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Third-Party Billing Agreements from the Physician's Perspective



Richard Pecore


Webinar US




12:00pm - 1:00pm





Questions: 800-259-5562 /

Can't attend? Register anyway and you'll receive a link to the recording by the next business day.

About this program

The billing contract is very important to both billers and the providers they serve. It’s a map for daily operations and options in event of the unexpected. But anyone tasked with reviewing third-party billing agreements knows they are about as exciting as watching paint dry. The detailed legalese can be tricky, especially if you're new to the process.

Providers and billers are under increased scrutiny by the government. Improper claims are increasingly investigated. Providers cannot view themselves as responsible only for the care provided, with little or no responsibility for ensuring claims are properly coded and billed. The business side of the practice must have your input and response.

"Billers cannot view themselves as the only source of data being input into the system," Richard says. "Medically necessary services, billing and coding all go hand in hand."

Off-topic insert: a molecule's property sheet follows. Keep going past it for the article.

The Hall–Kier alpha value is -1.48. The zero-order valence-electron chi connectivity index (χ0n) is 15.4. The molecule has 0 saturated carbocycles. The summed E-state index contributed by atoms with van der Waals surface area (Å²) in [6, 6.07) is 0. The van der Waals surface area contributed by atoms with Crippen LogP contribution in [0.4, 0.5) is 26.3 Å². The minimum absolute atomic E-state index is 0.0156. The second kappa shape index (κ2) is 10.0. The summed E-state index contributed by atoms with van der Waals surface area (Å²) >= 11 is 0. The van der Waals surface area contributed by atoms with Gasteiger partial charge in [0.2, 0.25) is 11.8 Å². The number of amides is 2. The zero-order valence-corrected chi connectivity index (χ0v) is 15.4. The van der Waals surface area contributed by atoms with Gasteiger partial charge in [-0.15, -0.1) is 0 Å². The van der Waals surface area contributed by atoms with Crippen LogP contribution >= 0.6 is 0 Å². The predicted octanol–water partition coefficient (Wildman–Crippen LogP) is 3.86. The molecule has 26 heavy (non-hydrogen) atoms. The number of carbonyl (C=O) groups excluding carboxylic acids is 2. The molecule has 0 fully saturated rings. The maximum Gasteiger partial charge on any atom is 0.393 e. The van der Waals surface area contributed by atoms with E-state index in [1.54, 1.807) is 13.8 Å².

You must make every effort to comply with federal, state and local law or face serious penalties for a failure to do so. These agreements must be understood by you and your providers. Healthcare law and compliance attorney Richard Pecore will make this process easier to digest so you can avoid any disputes over terms of service. This fast-paced presentation starts with the basic framework and elements of every contract, then review the finer points of billing agreements and legal limits. He has many examples to draw from and share to help deepen your understanding of these important contracts.

  • Oral vs. written contracts and elements of each
  • Understanding the language and terms of an agreement
  • Obligations of the providers, billing staff, and compliance
  • Prepayment review actions, including the elements of a payable claim
  • Secondary/optional terms, reminders and warnings
  • Agreement limits, according to federal and state laws
  • Cautionary areas to consider